In the United States, wind energy “is the second biggest source of new energy after natural gas,” says Mark Jacobson, an atmospheric scientist at Stanford. By the end of 2007, the United States had enough wind turbines to produce 16,818 megawatts of electricity. About 30 percent of that generating capacity was installed just last year, and the American Wind Energy Association (AWEA) estimates that 30 percent of all new energy last year came from wind. This year, wind energy will constitute 1 percent of the U.S. electrical supply, AWEA says, with the capability of powering 4.5 million homes.
All of this wind power, however, is on land, concentrated mainly in Texas and California and scattered throughout the Midwest and Northwest. But wind experts say coastal areas have a lot to offer. Walt Musial and Sandy Butterfield, both of the National Renewable Energy Laboratory in Golden, Colo., estimate that offshore areas within about 90 kilometers of the United States have winds strong enough to produce 907 gigawatts of electricity — about 90 percent of the country’s current electrical capacity. The East Coast alone has enough wind potential to power half the country, Jacobson says.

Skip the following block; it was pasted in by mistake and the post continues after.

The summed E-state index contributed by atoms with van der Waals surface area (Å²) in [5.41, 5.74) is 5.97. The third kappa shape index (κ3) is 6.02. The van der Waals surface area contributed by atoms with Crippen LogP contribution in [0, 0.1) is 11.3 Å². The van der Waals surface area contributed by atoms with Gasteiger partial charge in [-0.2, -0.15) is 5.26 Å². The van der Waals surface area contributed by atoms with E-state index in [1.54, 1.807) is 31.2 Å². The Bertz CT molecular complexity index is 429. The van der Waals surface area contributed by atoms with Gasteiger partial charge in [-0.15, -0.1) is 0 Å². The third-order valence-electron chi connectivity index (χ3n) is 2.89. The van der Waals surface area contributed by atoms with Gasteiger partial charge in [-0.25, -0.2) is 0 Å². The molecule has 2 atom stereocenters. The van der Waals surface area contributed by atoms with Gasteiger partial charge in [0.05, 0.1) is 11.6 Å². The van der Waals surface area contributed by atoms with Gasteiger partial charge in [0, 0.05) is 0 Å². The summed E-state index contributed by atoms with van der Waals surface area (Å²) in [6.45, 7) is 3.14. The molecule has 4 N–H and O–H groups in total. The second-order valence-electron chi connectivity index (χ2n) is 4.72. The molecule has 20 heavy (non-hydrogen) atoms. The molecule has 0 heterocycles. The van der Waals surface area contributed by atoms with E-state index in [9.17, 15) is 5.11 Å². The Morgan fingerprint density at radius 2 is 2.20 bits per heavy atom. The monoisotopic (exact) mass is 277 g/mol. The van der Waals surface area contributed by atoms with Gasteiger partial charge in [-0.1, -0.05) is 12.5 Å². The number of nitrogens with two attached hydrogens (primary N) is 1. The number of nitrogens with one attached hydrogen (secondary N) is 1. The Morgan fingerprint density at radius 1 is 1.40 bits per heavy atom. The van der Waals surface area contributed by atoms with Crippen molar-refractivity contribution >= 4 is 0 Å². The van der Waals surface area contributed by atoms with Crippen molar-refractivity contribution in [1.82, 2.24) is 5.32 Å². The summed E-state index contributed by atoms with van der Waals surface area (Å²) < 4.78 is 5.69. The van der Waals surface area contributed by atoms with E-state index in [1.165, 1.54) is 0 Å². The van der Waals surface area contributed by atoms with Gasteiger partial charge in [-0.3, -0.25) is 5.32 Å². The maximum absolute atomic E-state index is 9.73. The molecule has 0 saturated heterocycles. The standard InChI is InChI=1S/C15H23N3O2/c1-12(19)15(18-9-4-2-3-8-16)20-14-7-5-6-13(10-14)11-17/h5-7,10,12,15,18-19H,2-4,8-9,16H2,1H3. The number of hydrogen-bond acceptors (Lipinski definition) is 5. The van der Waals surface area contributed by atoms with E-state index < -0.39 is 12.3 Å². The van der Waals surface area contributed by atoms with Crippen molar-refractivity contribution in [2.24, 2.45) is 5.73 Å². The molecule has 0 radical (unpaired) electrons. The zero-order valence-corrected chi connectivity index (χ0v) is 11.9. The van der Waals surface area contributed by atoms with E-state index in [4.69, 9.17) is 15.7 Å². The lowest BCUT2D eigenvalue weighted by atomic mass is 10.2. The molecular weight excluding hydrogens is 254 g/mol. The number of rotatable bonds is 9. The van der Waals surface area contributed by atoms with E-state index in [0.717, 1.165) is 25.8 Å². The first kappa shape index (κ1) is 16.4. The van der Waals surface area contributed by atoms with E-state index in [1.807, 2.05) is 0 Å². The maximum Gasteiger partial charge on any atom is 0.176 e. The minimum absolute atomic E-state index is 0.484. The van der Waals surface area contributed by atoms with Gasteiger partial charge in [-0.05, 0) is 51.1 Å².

European countries bordering the North Sea have already started to exploit the benefits of offshore wind, beginning in 1991, when Denmark installed the world’s first offshore wind farm. What makes offshore wind energy advantageous in these countries, researchers say, also holds true on this side of the Atlantic.